Knowledge sharing & science-policy dialogue

Meeting of early career scholars interested in water cooperation and diplomacy, July 7-8, 2021

UPWCD youth 7 July.png
UPWCD youth 8 July.png

Early career scholars of Universities Partnership for Water Cooperation and Diplomacy organized online meeting on July 7-8. Around 15 young scientists jointly discussed their ongoing research, including topics of transboundary benefits sharing, hydro-politics of transboundary water quality governance, power dynamics, management of transboundary wetlands, international environmental and water law, trust, and others in a variety of basins - Brahmaputra, Aral Sea, Okavango, Mekong, and others. Participants also had a chance to exchange thoughts about the ways how to strengthen and enlarge the network.

The initiative is lead by IHE Delft with the coordinating partners - The United Nations University Institute on Comparative Regional Integration Studies (UNU-CRIS) and University of Arizona, and with the support of scholars from University for Peace (UPEACE) and The Center for Central Asia Research at Corvinus University of Budapest. 

The third Water and Peace Seminar was held on 8, 12 & 14 April 2021. In a three-part online seminar with more than 50 contributors and participants from all over the world discussed the roles of data and models in transboundary water governance. Data and models are generally approached as neutral. However, in discussions between states over transboundary waters, it becomes apparent that the ideas and visions on what needs to be discussed and what the world looks like, or should like, differ. Practitioners and researchers shared their experiences on, data, technology, and models, and finally, institutions, strategies, and trust. A Special Issue on the topic of ‘‘The Role of Data and Models in Transboundary Water Governance” will be published in the journal Water International in 2022. More information is available here

Printscreen_W&P_April 2021.png

Water and Peace Seminar 2021 “Water cooperation, data and policy making”


Online cross-regional workshop ‘(En)Gendering Transboundary Water Governance: Feminist Perspectives on Water Conflict and Cooperation’.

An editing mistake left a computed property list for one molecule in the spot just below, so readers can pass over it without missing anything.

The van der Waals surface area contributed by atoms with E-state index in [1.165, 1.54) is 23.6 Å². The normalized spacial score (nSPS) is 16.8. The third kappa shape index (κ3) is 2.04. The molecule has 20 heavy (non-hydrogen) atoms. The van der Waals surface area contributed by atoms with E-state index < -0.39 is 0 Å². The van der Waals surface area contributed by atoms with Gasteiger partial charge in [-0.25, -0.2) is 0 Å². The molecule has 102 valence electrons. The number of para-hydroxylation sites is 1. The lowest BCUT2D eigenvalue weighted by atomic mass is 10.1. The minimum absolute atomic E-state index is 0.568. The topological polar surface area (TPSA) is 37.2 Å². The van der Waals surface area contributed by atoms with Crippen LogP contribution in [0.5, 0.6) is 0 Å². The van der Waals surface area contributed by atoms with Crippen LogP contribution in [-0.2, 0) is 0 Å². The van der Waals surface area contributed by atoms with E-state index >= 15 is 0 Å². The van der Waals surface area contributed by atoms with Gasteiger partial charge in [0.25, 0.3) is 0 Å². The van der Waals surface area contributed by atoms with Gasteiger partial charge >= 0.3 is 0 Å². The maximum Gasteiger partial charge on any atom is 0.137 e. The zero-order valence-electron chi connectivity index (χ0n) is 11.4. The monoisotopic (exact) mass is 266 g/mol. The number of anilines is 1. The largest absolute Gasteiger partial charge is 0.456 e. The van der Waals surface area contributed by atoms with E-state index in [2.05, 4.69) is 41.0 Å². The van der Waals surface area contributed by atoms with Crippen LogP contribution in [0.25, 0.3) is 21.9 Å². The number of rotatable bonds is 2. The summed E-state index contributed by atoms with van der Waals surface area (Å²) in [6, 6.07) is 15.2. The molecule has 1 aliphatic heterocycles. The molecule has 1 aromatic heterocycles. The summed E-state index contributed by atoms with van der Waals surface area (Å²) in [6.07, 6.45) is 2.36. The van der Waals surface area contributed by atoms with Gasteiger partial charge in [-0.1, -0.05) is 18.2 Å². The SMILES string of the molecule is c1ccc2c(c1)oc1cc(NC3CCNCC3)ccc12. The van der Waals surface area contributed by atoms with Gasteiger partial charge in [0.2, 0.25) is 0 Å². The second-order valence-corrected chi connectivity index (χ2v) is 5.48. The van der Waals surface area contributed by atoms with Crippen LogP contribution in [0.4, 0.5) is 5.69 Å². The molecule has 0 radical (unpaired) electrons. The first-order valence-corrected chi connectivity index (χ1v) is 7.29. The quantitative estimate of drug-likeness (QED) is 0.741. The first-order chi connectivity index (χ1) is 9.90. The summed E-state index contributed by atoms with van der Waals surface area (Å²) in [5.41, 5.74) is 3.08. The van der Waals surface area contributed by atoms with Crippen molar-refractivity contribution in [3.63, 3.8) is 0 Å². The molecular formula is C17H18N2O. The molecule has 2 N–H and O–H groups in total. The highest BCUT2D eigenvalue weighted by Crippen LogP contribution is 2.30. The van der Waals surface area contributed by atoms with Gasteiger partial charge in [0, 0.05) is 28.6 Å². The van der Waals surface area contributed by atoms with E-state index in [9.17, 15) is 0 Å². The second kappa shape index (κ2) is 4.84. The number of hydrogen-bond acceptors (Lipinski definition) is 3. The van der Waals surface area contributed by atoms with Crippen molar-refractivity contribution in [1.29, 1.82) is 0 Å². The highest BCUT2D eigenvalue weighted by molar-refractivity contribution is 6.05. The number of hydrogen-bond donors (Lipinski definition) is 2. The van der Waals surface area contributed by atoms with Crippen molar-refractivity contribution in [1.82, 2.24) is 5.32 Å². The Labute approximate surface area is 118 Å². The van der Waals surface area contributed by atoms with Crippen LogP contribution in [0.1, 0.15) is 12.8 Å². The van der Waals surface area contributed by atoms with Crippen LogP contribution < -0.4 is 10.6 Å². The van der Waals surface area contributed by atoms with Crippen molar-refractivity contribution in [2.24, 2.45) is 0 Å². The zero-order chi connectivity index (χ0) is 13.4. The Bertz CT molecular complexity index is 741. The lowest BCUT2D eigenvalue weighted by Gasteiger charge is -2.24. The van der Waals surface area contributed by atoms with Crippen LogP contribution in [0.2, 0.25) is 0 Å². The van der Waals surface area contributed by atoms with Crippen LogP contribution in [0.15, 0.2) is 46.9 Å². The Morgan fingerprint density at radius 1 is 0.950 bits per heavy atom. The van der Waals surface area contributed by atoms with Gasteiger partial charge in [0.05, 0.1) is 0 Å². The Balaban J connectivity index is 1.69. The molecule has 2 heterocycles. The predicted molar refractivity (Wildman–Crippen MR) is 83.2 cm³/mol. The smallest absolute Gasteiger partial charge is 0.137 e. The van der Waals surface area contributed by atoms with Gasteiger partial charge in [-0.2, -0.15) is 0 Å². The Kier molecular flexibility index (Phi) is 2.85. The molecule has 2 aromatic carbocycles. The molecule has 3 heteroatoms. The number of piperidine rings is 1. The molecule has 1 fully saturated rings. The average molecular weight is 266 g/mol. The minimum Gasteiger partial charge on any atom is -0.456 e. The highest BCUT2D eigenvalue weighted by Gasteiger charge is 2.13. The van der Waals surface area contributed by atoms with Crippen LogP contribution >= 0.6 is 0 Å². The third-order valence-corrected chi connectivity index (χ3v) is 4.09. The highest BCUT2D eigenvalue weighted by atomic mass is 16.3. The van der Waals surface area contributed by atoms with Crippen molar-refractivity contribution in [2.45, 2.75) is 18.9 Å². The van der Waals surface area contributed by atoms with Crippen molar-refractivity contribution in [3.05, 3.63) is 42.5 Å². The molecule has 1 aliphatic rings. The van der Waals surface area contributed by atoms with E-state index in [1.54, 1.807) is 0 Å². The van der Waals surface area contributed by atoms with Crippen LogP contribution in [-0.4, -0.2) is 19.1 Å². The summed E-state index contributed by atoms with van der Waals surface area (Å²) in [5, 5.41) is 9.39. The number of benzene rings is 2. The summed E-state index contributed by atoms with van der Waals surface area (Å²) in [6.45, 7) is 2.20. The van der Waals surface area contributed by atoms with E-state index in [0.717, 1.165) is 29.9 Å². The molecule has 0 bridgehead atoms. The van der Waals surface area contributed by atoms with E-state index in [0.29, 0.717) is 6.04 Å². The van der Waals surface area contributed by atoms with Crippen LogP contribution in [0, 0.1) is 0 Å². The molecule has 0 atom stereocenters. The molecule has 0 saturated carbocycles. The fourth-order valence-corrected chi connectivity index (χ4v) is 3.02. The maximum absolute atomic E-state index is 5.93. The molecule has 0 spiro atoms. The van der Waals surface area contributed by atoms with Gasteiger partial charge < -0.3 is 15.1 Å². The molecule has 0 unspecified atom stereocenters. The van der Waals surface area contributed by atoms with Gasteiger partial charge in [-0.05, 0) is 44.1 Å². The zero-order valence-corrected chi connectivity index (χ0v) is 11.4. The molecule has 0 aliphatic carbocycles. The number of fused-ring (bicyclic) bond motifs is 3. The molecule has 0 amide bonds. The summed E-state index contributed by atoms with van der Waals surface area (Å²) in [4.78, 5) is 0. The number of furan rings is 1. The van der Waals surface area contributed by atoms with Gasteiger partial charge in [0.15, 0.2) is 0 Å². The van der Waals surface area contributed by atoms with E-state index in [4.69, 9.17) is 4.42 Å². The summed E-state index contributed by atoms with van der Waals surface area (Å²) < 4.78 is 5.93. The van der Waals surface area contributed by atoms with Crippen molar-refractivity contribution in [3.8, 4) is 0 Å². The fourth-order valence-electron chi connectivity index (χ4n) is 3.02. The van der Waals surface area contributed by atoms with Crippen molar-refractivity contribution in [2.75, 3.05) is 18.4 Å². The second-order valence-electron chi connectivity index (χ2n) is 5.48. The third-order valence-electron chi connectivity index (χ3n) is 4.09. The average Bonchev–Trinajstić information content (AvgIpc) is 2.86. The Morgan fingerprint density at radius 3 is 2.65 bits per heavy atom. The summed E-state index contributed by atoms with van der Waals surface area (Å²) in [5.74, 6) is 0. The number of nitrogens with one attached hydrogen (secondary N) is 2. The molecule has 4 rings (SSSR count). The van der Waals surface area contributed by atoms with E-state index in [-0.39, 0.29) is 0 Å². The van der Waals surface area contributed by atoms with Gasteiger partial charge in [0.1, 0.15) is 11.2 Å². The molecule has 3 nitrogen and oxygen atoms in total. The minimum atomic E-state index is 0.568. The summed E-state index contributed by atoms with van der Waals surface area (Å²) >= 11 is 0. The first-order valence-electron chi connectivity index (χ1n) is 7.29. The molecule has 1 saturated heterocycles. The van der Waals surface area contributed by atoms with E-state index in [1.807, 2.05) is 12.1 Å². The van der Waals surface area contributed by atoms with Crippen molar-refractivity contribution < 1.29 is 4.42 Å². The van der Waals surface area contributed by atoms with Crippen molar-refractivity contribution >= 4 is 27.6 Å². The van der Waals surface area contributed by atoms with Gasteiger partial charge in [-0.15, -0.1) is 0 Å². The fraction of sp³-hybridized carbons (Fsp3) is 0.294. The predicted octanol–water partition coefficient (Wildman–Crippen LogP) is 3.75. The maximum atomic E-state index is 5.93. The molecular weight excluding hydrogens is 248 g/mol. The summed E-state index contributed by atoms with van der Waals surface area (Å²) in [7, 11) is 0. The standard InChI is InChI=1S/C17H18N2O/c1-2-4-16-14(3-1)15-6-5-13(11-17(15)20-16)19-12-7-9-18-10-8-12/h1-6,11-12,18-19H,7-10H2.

On 29 and 30 September 2020, IHE Delft organized the online cross-regional workshop ‘(En)Gendering Transboundary Water Governance: Feminist Perspectives on Water Conflict and Cooperation’. It brought together academics and practitioners to shed light on the often hidden gender dynamics of water conflict and cooperation at transboundary level and on the implicit assumptions that guide research as well as policies. We also discussed ways (and obstacles) to foster more inclusive water diplomacy. A summarising blog post about the conference can be fund here .

Water and Peace Seminar

The annual Water & Peace Seminars brings together scientists, policy makers and practitioners to share experiences and gain more insights into transboundary water cooperation. In 2018, participants at the first seminar broadly discussed ‘The role of science in transboundary processes and agreements’. In 2019, the seminar focused on ‘Water security and the principle of no significant harm’. 

The 3rd Water & Peace Seminar aims to better understand the role of data in science-policy interactions over transboundary water. It was planned for spring 2020 but is postponed to 2021.

The outcomes of Water and Peace Seminar 2018 are summarized here. The Water and Peace Seminar 2019 resulted in a Special Issue of ‘International Environmental Agreements: Politics, Law and Economics’.

Water and Peace Seminar 2.jpg
HH10 Group photo.JPG

Hydro-Hegemony Conference

In 2019, IHE Delft co-organized the 10th Hydro-Hegemony Conference focussed on ‘The Power of Representation & the Representation of Power in Water Conflict and Cooperation’. The conference was organised together with Wageningen University & Research, King’s College London, the University of East Anglia, and the London Water Research Group, with additional support from the City of The Hague. In this collective blog, the conference organizers present a few of the insights shared by scientists, policymakers, practitioners and students from more than 25 countries.

From the Delta looking up

Experts and diplomats from six downstream countries exchanged experiences in an atmosphere of trust in Vlissingen, Zeeland, The Netherlands, from 12 to 14 September 2018. They shared experiences in transboundary water management, recognised commonalities and differences in approaches, and distilled lessons that may be useful for other downstream countries, as well as for their upstream counterparts. The lessons are compiled in the ‘Zeeland call for action’ that can be found here.

From the Delta.PNG